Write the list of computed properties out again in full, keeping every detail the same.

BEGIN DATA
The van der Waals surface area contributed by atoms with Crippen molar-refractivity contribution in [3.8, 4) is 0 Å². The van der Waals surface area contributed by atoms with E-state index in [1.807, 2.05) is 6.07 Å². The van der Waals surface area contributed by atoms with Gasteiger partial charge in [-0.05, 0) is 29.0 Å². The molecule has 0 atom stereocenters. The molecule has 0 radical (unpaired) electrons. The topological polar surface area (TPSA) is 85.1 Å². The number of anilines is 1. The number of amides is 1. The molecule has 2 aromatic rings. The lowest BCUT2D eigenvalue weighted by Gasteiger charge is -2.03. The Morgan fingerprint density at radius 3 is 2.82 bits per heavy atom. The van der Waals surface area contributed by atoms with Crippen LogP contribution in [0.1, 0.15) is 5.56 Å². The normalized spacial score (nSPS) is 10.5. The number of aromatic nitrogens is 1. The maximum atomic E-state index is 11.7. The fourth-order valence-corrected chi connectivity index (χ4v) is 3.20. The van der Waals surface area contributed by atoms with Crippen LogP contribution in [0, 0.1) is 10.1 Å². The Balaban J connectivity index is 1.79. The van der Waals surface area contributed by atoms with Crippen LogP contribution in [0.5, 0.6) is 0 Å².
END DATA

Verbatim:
The van der Waals surface area contributed by atoms with Crippen molar-refractivity contribution in [3.8, 4) is 0 Å². The van der Waals surface area contributed by atoms with E-state index in [1.807, 2.05) is 6.07 Å². The van der Waals surface area contributed by atoms with Gasteiger partial charge in [-0.05, 0) is 29.0 Å². The molecule has 0 atom stereocenters. The molecule has 0 radical (unpaired) electrons. The topological polar surface area (TPSA) is 85.1 Å². The number of anilines is 1. The number of amides is 1. The molecule has 2 aromatic rings. The lowest BCUT2D eigenvalue weighted by Gasteiger charge is -2.03. The Morgan fingerprint density at radius 3 is 2.82 bits per heavy atom. The van der Waals surface area contributed by atoms with Crippen LogP contribution in [0.1, 0.15) is 5.56 Å². The normalized spacial score (nSPS) is 10.5. The number of aromatic nitrogens is 1. The maximum atomic E-state index is 11.7. The fourth-order valence-corrected chi connectivity index (χ4v) is 3.20. The van der Waals surface area contributed by atoms with Crippen LogP contribution in [0, 0.1) is 10.1 Å². The Balaban J connectivity index is 1.79. The van der Waals surface area contributed by atoms with Crippen LogP contribution in [0.5, 0.6) is 0 Å².